City Has a New Bounce in Its Step

At Rhode Island and U streets NW, rubber sidewalks, made of recycled passenger tires, are said to have a lifespan three times longer than that of their concrete counterparts.
At Rhode Island and U streets NW, rubber sidewalks, made of recycled passenger tires, are said to have a lifespan three times longer than that of their concrete counterparts. (By Susan Biddle -- The Washington Post)
By Elizabeth Williamson
Washington Post Staff Writer
Sunday, July 2, 2006

A small boy in big white Nikes hustled down Rhode Island Avenue heading for the bus stop when, boing . He stopped, looked down at the pavement, and took a few hops.

Rubber sidewalks -- good for the trees, easier on the knees, no cracks to break your mother's back. In one of the biggest tests in the nation, the District recently installed several blocks' worth of rubber sidewalks in Northeast. The cost was $60,000, roughly three times more than if it had been concrete.

Around tree roots, the walkways are said to last about 14 years -- nearly three times longer than concrete ones -- and are favored by city bureaucrats who last year took 2,600 complaints about broken concrete, got slapped with three lawsuits from people who fell on sidewalks and replaced hundreds of trees. Next year, if all weathers well, there may be a springy surprise in store for even more of Washington.

John Thomas, the city's chief arborist, said he hopes rubber sidewalks "will wind up being the most effective way to treat this problem we have with the sidewalk-tree relationship."

Concrete suffocates tree roots, which then grow upward to fight for air and water. The roots break the concrete, which trips the pedestrians, who sue the city. Rubber sidewalk panels have quarter-inch spaces between them that let air and water through, so tree roots grow downward like they should.

The walkways are made of ground recycled tires molded into squares; one old car tire can make one square foot of bouncy pavement. They can be cut and molded around trunks and roots, and if crews need to get to anything beneath, they just lift the sidewalk. For now, they are installed around trees along Rhode Island Avenue between North Capitol and 15th streets NE.

Rubber sidewalks, now found in 10 states, promise to change forever what it means to be a city kid in summer. You cannot press a dog's paw print or carve a sweetheart's initials in it when it's wet. And chalk just won't stick.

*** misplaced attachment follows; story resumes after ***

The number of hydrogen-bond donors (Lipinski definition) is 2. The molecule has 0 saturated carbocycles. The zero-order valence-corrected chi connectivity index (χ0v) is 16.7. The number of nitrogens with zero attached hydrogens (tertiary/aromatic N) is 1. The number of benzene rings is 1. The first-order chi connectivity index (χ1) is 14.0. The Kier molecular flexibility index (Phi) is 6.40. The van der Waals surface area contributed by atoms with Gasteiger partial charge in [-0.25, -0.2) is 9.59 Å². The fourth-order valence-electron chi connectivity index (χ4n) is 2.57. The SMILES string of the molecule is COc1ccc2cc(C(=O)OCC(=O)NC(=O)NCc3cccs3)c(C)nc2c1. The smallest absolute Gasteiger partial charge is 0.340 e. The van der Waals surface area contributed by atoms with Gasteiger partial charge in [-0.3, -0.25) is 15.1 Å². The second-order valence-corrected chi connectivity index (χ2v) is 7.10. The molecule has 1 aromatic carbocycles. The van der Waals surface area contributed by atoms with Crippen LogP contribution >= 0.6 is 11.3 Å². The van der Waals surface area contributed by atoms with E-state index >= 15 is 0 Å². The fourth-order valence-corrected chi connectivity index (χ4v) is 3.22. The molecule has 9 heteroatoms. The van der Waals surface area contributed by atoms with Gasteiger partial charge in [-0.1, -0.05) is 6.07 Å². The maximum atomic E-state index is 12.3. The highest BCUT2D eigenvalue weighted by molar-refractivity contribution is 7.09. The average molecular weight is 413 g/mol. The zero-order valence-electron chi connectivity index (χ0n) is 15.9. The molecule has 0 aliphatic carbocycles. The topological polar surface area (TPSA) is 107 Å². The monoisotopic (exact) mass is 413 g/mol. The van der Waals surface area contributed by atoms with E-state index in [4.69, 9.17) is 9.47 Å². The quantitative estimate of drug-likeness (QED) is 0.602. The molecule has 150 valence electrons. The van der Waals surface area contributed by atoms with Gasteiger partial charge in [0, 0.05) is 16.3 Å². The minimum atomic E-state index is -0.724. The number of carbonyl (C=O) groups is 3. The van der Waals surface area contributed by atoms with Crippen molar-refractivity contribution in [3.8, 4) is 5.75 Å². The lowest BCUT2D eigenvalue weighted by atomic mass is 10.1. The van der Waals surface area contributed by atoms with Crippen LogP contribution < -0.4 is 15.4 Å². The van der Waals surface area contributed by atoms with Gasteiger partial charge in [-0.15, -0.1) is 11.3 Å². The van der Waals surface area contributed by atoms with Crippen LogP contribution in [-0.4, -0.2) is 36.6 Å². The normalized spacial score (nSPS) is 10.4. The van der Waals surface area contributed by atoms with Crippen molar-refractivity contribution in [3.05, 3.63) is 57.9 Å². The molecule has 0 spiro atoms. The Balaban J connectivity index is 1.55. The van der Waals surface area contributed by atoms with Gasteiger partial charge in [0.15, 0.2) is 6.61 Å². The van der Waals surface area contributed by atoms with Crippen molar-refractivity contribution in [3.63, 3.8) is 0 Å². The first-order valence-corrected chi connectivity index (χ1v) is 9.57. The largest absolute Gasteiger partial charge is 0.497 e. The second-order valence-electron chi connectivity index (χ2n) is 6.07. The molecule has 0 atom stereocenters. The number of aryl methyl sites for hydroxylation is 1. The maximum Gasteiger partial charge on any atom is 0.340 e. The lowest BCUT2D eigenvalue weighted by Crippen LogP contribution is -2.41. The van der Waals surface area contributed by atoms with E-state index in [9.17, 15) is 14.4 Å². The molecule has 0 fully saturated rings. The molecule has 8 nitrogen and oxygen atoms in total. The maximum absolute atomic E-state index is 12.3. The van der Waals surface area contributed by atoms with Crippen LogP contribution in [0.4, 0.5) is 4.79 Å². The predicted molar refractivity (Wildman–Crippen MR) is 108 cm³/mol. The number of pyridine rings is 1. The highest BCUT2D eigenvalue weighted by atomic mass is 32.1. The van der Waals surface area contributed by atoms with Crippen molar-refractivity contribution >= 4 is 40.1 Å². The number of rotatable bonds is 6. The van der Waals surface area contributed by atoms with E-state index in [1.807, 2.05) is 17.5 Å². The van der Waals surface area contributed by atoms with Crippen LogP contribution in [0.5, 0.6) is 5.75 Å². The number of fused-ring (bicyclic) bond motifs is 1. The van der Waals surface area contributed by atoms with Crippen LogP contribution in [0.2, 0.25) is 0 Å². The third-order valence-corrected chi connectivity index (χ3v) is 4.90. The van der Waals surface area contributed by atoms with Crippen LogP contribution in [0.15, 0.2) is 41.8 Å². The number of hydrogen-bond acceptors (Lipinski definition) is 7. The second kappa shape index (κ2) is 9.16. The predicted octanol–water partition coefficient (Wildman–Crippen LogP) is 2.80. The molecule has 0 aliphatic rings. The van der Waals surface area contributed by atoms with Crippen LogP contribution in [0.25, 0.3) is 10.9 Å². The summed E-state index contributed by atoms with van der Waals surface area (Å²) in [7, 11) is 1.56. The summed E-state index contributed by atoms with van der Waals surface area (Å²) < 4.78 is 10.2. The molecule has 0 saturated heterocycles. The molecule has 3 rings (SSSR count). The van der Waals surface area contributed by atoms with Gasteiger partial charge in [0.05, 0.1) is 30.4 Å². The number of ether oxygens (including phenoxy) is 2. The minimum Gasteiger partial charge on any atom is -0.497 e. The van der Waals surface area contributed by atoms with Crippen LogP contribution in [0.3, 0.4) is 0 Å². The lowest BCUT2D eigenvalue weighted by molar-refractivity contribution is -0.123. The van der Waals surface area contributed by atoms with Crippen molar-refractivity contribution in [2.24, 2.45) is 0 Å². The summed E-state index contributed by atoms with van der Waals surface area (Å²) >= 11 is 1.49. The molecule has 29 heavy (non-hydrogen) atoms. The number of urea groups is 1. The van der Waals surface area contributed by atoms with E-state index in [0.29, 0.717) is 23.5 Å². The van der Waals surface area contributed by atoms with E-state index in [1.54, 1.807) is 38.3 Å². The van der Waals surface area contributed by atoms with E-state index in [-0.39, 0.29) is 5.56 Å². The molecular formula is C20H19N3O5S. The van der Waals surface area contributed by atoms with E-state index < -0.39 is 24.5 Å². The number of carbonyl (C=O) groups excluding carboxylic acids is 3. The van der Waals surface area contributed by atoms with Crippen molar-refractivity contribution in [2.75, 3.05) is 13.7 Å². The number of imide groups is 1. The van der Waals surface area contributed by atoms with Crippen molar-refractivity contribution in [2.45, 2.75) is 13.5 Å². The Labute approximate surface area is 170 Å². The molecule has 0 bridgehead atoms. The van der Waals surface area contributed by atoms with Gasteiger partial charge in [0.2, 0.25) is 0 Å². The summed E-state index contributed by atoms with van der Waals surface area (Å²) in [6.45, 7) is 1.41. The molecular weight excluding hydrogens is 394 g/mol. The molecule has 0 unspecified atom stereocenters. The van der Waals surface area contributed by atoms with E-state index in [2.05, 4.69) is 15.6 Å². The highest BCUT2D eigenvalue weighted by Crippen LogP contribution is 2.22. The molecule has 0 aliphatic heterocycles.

"We might have a little trial and error here," said Sharif Fattah, who lives in the area where the sidewalks are being tested. "I wonder how you shovel a rubber sidewalk?"

It's hard to tell a rubber sidewalk from a concrete one by looking at it. The sidewalks come in different colors -- a Wal-Mart in Texas has a snappy red one -- and fit together using fiberglass pegs.

David Kiser strode onto the rubber sidewalk in front of All Nations Baptist Church. B oing , he was sold. "They look like granite. . . . Maybe they can put them on my street."

He studied the rubber walkway, then the concrete, with gang names etched in. "The kids won't get to mark on them. But see, it's not 'I Love You' they're writing."

Much of the cost of the sidewalk is shipping, because rubber is heavy and the company, Rubbersidewalks Inc., is 2,700 miles away in Gardena, Calif. By next year, the company and the District hope a new plant will open in New York, slicing freight charges.

The idea for rubber sidewalks appeared in a dream one night in 1998 to Richard Valeriano, a public works inspector for the City of Santa Monica, Calif. In bed after a day spent identifying sidewalk damage, he said he dreamt that "the sidewalks were sort of moving up and down, twisting." He found a company to develop a prototype, which the city tested using bicyclists, in-line skaters and women's high heels. Lindsay Smith, a former screenwriter, took over the business in 2001, naming it Rubbersidewalks Inc.

The District installed the walkways in April. In a city worried about crime and schools, lawsuits and money, rubber sidewalks protect people, trees and the planet, their proponents say. But for others, who are accustomed to concrete summers, the sidewalks may be a tiny bit boring.

"The experience of our childhood is gone for a lot of things," Thomas said. For a city child, "maybe the healthy tree in front of their house would be a better lasting memory."

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